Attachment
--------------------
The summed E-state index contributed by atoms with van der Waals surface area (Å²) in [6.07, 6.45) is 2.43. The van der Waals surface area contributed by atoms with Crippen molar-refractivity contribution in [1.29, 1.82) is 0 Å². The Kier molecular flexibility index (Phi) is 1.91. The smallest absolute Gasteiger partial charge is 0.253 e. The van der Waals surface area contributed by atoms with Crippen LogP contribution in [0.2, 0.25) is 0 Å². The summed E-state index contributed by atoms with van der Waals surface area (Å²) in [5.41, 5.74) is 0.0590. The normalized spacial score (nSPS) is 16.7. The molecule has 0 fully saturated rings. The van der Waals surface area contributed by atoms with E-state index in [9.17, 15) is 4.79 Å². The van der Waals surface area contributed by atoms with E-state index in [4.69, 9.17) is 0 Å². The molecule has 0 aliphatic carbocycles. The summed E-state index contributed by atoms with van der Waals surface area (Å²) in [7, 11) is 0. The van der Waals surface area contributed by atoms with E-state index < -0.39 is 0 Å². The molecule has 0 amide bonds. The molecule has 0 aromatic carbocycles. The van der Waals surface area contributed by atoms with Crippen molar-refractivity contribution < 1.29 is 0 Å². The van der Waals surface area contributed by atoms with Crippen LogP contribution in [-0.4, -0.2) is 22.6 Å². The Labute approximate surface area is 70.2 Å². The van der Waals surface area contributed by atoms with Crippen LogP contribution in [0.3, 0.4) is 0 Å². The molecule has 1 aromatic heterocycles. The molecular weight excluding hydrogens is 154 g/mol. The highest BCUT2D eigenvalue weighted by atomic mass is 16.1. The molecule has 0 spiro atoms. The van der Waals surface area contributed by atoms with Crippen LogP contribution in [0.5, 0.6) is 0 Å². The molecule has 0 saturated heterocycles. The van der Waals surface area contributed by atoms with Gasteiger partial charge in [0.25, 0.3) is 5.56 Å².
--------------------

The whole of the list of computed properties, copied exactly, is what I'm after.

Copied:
The summed E-state index contributed by atoms with van der Waals surface area (Å²) in [6.07, 6.45) is 2.43. The van der Waals surface area contributed by atoms with Crippen molar-refractivity contribution in [1.29, 1.82) is 0 Å². The Kier molecular flexibility index (Phi) is 1.91. The smallest absolute Gasteiger partial charge is 0.253 e. The van der Waals surface area contributed by atoms with Crippen LogP contribution in [0.2, 0.25) is 0 Å². The summed E-state index contributed by atoms with van der Waals surface area (Å²) in [5.41, 5.74) is 0.0590. The normalized spacial score (nSPS) is 16.7. The molecule has 0 fully saturated rings. The van der Waals surface area contributed by atoms with E-state index in [9.17, 15) is 4.79 Å². The van der Waals surface area contributed by atoms with E-state index in [4.69, 9.17) is 0 Å². The molecule has 0 aliphatic carbocycles. The summed E-state index contributed by atoms with van der Waals surface area (Å²) in [7, 11) is 0. The van der Waals surface area contributed by atoms with E-state index < -0.39 is 0 Å². The molecule has 0 amide bonds. The molecule has 0 aromatic carbocycles. The van der Waals surface area contributed by atoms with Crippen molar-refractivity contribution < 1.29 is 0 Å². The van der Waals surface area contributed by atoms with Crippen LogP contribution in [-0.4, -0.2) is 22.6 Å². The Labute approximate surface area is 70.2 Å². The van der Waals surface area contributed by atoms with Crippen LogP contribution in [0.3, 0.4) is 0 Å². The molecule has 1 aromatic heterocycles. The molecular weight excluding hydrogens is 154 g/mol. The highest BCUT2D eigenvalue weighted by atomic mass is 16.1. The molecule has 0 spiro atoms. The van der Waals surface area contributed by atoms with Crippen LogP contribution in [0.5, 0.6) is 0 Å². The molecule has 0 saturated heterocycles. The van der Waals surface area contributed by atoms with Gasteiger partial charge in [0.25, 0.3) is 5.56 Å².